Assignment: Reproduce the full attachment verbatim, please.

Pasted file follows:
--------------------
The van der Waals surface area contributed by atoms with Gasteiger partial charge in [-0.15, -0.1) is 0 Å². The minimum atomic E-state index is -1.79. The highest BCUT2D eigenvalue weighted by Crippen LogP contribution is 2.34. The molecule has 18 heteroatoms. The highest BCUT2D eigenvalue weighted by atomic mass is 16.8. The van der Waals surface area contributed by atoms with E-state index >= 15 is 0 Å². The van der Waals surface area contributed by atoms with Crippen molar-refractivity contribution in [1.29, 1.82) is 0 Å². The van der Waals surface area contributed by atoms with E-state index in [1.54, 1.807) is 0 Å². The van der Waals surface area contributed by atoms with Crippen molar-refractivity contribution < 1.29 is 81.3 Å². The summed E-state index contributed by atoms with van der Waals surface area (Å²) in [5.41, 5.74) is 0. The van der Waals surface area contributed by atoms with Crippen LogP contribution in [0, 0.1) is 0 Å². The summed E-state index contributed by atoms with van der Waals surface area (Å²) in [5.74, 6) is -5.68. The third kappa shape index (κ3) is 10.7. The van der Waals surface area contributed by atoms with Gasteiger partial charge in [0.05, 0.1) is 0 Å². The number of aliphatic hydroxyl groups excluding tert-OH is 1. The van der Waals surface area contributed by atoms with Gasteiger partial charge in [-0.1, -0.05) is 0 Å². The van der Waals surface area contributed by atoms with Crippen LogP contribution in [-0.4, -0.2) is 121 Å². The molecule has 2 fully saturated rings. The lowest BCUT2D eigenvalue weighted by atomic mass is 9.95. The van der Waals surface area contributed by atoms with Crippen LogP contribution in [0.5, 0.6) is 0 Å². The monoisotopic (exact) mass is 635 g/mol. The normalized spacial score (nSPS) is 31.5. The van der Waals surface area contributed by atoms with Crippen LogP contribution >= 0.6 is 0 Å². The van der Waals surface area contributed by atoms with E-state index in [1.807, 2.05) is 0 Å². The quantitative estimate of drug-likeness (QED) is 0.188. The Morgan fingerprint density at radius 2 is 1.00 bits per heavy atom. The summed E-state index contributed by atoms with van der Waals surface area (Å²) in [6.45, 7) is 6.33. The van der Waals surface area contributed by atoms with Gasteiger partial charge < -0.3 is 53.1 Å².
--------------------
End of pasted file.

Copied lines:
The van der Waals surface area contributed by atoms with Gasteiger partial charge in [-0.15, -0.1) is 0 Å². The minimum atomic E-state index is -1.79. The highest BCUT2D eigenvalue weighted by Crippen LogP contribution is 2.34. The molecule has 18 heteroatoms. The highest BCUT2D eigenvalue weighted by atomic mass is 16.8. The van der Waals surface area contributed by atoms with E-state index >= 15 is 0 Å². The van der Waals surface area contributed by atoms with Crippen molar-refractivity contribution in [1.29, 1.82) is 0 Å². The van der Waals surface area contributed by atoms with E-state index in [1.54, 1.807) is 0 Å². The van der Waals surface area contributed by atoms with Crippen molar-refractivity contribution < 1.29 is 81.3 Å². The summed E-state index contributed by atoms with van der Waals surface area (Å²) in [5.41, 5.74) is 0. The van der Waals surface area contributed by atoms with Crippen LogP contribution in [0, 0.1) is 0 Å². The summed E-state index contributed by atoms with van der Waals surface area (Å²) in [5.74, 6) is -5.68. The third kappa shape index (κ3) is 10.7. The van der Waals surface area contributed by atoms with Gasteiger partial charge in [0.05, 0.1) is 0 Å². The number of aliphatic hydroxyl groups excluding tert-OH is 1. The van der Waals surface area contributed by atoms with Gasteiger partial charge in [-0.1, -0.05) is 0 Å². The van der Waals surface area contributed by atoms with Crippen LogP contribution in [-0.4, -0.2) is 121 Å². The molecule has 2 fully saturated rings. The lowest BCUT2D eigenvalue weighted by atomic mass is 9.95. The van der Waals surface area contributed by atoms with Crippen LogP contribution in [0.5, 0.6) is 0 Å². The monoisotopic (exact) mass is 635 g/mol. The normalized spacial score (nSPS) is 31.5. The van der Waals surface area contributed by atoms with Crippen LogP contribution >= 0.6 is 0 Å². The van der Waals surface area contributed by atoms with E-state index in [1.807, 2.05) is 0 Å². The quantitative estimate of drug-likeness (QED) is 0.188. The Morgan fingerprint density at radius 2 is 1.00 bits per heavy atom. The summed E-state index contributed by atoms with van der Waals surface area (Å²) in [6.45, 7) is 6.33. The van der Waals surface area contributed by atoms with Gasteiger partial charge < -0.3 is 53.1 Å².